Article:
Mirror in the Sky
Another Earth meets Perks of Being a Wallflower in this thoughtful, mesemerizing debut and subject of an upcoming TedX talk about the discovery of a mirror planet to Earth and how it dramatically changes the course of one Indian-American girl's junior year.
“[O]ne of the most powerful reads of the year. A novel about family, race, and discovering who you are, Mirror in the Sky promises a unique read that blends YA contemporary struggles with imaginative science fiction."
For Tara Krishnan, navigating Brierly, the academically rigorous prep school she attends on scholarship, feels overwhelming and impossible. Her junior year begins in the wake of a startling discovery: A message from an alternate Earth, light years away, is intercepted by NASA. This means that on another planet, there is another version of Tara, a Tara who could be living better, burning brighter, because of tiny differences in her choices.
The world lights up with the knowledge of Terra Nova, the mirror planet, and Tara’s life on Earth begins to change. At first, small shifts happen, like attention from Nick Osterman, the most popular guy at Brierly, and her mother playing hooky from work to watch the news all day. But eventually those small shifts swell, the discovery of Terra Nova like a black hole, bending all the light around it.
As a new era of scientific history dawns and Tara's life at Brierly continues its orbit, only one thing is clear: Nothing on Earth--or for Tara--will ever be the same again.
From School Library Journal
PopGr 7–10—As Tara prepares to start her junior year without her best friend, who will be studying abroad, a new, Earth-like planet is discovered, throwing the world into a mild chaos. Besides the temporary loss of her best friend, Tara must also deal with the departure of her mother, who has left for California to join a cultish organization that hopes to make contact with inhabitants of the new planet. After attention from a popular boy gets Tara invited to a big party, she spends her year infiltrating the popular circle of her posh Connecticut prep school. Khorana focuses on how social groups take shape and thrive as she compares the friendship circles that develop in high school with the various groups forming because of the potential existence of life beyond Earth. Readers won't necessarily learn hard science, but they will be encouraged to ponder the vast expansiveness of the universe. The writing style is eloquent, and the characters are well developed, particularly Tara, who is struggling as the only Indian girl in an all-white school. VERDICT Although this work is grounded in the premise of life beyond Earth, the main focus here on teen social interactions will appeal to readers who enjoy realistic fiction with a splash of sci-fi.—Carrie Shaurette, Dwight-Englewood School, Englewood, NJ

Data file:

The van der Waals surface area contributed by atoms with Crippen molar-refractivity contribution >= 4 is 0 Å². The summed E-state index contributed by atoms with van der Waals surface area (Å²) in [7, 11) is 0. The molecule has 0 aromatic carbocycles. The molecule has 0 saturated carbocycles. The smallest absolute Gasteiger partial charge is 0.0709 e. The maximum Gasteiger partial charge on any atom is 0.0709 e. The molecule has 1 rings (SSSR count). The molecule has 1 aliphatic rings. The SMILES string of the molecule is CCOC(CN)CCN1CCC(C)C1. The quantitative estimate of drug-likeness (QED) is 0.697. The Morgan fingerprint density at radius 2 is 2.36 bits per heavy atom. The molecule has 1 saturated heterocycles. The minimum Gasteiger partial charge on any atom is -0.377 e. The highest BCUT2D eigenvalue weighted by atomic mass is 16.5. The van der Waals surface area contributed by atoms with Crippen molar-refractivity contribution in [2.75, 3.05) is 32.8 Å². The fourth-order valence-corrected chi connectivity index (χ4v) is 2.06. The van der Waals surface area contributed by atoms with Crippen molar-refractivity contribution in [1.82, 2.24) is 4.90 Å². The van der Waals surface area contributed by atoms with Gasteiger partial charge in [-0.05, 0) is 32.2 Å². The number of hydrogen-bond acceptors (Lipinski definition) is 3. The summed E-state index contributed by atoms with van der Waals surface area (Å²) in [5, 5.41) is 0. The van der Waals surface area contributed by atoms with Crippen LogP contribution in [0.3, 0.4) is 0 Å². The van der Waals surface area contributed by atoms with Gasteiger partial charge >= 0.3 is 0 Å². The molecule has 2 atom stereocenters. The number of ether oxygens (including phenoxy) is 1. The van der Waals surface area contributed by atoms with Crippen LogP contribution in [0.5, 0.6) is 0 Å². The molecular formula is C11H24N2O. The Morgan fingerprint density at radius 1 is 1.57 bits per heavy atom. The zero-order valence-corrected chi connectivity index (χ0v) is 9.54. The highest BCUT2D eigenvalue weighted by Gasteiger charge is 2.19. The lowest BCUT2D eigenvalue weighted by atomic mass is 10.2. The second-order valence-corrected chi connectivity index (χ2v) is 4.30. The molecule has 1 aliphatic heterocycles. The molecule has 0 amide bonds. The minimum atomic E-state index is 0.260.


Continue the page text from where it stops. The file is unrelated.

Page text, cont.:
“[A] moving, thought-provoking novel that delicately balances science, philosophy, and emotion…make sure it's on your summer reading list.”
“[A] quiet, thoughtful debut novel. [...] Beautiful language and mature, realistic adolescent situations flourish as Tara considers quantum physics and philosophical theories and whether a different or even better version of herself exists on the parallel planet. […] Like a space explorer, Tara is thrust into the uncharted territory of life and must decide how she will navigate this new part of herself.”
—Kirkus Reviews (STARRED review)
"The true strength of the book is in Tara's observations of the little societies she must navigate, and the very real pain that comes from hiding your true self from the people around you."
"Khorana perfectly captures the excruciating pain of a high-school society divided by race and socioeconomic status [...] Tara herself is a flawed, multidimensional character, and her empathy towards fellow students and her own mother’s desertion is beautifully drawn."
“[A]n incredibly deep book, full of beautiful writing and intricate layers. Tara's perspective is laced with raw emotion, driving home the fact that while someone's life may seem perfect, everyone has secrets and problems…Mirror in the Sky is a star all in its own.”
"[A]n absolute '5-star' read."
Age: 12 and up
Number of Pages: 352
Publisher: Razorbill (May 21, 2016)
Author: Rahul Kanakia
Dimensions: 5.9 x 1.1 x 8.5 inches